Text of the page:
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When I was a kid it was common to hear my dad or uncles say that they had "rebuilt the front end" of their vehicle. By this, they normally meant they had done all the ball joints, tire-rod ends, and various links and bushings. It wasn't meant to sound like a big deal, and it seemed pretty common when a vehicle was over 150K miles and was just generally pretty loose up front. After reading about 1K death wobble posts, and analysis about causes, and conditions, including articles written by the original engineer who designed the front end of the XJ (who said that DW was inherent in the design, and could never totally be removed, only pushed around to avoid the normal driving envelope)....they all seem to come back to one simple theme. That the front end is worn out and needs to be refreshed. But then I see a lot of follow-on posts trying to identify the single tierod end, or bushing, ball joint, or alignment condition, or bracket that is causing the over-all condition.

Why isn't the answer just a simple "rebuild your front end" like my dad and uncle's used to talk about? Is that rebuilding the front end is a lot more expensive these days than it was then? More complex? I've been under mine a bunch, and although I wouldn't love the job, I could imagine redoing the -entire- front end in a weekend, and then getting it aligned professionally the next day. Parts would probably run in the $500-1000 range (depending on choices and brands and budget).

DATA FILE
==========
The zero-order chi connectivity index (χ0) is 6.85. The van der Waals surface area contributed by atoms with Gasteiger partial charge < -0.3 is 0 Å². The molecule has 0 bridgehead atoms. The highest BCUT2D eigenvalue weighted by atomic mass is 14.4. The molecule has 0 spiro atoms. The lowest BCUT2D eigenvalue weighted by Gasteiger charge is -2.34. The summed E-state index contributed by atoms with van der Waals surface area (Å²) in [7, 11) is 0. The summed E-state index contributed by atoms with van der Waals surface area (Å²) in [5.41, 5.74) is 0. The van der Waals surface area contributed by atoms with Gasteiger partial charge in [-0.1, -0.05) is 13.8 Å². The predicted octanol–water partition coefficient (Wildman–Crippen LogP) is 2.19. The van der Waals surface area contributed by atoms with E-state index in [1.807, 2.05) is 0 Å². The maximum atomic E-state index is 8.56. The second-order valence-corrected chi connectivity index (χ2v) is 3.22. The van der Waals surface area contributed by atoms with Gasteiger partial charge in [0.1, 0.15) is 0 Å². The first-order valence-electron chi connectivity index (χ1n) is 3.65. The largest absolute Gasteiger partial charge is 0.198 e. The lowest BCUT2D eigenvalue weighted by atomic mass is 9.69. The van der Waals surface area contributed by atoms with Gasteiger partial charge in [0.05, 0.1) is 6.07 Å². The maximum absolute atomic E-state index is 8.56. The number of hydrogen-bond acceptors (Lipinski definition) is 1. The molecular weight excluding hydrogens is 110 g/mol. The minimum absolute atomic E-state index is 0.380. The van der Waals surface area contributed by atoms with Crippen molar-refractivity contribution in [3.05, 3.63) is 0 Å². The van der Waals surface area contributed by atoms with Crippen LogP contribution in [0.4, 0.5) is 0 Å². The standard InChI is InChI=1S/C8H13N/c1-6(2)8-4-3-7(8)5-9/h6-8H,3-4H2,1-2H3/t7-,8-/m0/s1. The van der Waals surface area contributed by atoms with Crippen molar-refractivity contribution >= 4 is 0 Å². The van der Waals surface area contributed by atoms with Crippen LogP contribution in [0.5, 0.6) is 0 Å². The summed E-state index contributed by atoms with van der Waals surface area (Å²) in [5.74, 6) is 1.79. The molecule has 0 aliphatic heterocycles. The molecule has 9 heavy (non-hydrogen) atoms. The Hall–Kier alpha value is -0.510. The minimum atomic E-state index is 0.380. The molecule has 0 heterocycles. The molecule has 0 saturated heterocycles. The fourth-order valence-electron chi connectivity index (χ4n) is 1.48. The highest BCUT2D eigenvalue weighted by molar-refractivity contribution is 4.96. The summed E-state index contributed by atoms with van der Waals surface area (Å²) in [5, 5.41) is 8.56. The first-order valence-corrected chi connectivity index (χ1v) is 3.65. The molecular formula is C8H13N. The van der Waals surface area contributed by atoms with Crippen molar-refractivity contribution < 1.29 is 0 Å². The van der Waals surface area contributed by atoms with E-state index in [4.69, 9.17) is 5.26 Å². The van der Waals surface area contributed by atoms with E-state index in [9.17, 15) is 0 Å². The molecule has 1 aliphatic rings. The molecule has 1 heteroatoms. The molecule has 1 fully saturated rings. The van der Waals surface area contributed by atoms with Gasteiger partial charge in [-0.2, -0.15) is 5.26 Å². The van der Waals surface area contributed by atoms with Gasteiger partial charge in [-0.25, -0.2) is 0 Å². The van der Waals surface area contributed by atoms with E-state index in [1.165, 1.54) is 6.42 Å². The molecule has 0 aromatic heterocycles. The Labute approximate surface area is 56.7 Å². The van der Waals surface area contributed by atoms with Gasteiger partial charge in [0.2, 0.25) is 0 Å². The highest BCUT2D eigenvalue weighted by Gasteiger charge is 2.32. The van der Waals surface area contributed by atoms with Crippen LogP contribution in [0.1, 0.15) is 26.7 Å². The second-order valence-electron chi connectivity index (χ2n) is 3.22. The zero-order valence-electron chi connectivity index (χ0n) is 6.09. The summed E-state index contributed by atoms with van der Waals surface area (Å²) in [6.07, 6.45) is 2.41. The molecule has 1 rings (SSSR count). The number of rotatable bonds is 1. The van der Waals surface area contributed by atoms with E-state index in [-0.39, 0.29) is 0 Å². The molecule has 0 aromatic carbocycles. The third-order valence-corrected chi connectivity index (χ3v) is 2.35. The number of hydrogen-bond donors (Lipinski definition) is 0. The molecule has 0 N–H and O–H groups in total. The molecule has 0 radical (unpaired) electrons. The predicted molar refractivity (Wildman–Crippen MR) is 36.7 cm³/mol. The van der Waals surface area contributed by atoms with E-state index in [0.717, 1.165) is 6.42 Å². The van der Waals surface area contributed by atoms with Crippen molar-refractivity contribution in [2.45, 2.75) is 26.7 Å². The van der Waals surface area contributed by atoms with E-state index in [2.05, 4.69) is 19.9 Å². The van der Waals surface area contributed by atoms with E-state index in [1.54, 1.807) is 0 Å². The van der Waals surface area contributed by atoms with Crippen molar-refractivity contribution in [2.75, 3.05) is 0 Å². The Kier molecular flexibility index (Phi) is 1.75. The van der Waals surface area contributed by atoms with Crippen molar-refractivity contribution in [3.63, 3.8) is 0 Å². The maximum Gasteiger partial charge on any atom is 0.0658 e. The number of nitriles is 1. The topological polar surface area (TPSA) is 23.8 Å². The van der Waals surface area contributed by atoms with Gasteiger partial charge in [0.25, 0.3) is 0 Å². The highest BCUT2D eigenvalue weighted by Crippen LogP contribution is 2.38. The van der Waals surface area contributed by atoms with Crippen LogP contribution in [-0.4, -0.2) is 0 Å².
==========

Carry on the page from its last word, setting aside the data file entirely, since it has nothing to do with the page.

I don't ask as a trick question, or to be provocative, I am just curious why the discussion never seems to be as simple as that. Is it not that simple? (I mean that sincerely, is it not as simple as it sounds?)

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post #6 of 18 Old 05-24-2016, 05:54 PM
wizardPC
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You are right all around, Jordan. The problem is that rebuilding the front end does cost $500-$1000 if you do it yourself, and you're doing it to a vehicle that's likely worth $1500-4000
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post #7 of 18 Old 05-24-2016, 08:42 PM
jordan96xj
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That makes a lot of sense. I also sometimes forget that XJs are really popular with younger folks because they are cheap to acquire, but not really having the play money to do a big job like that all at once (and depending on the vehicle as a daily at the same time). So I guess what we are seeing is just wishful thinking (I don't mean that in a bad way). Hoping that just fixing one item could correct a systemic problem.

I watched a couple under-car slow motion videos of death wobble, and if it ever occurs on my Jeep, I would want to rebuild the front-end after just seeing what ONE occurrence of it did to those components. Man, they were being vibrated, pushed, and pulled all over the place, way beyond what they were designed for. So any bushing or link that was ok before the first DW, certainly wouldn't be very healthy after (even just once). After what I saw, I was surprised it didn't literally rip the front end apart, and into pieces. Kind of a testament to system's overall ability to withstand forces.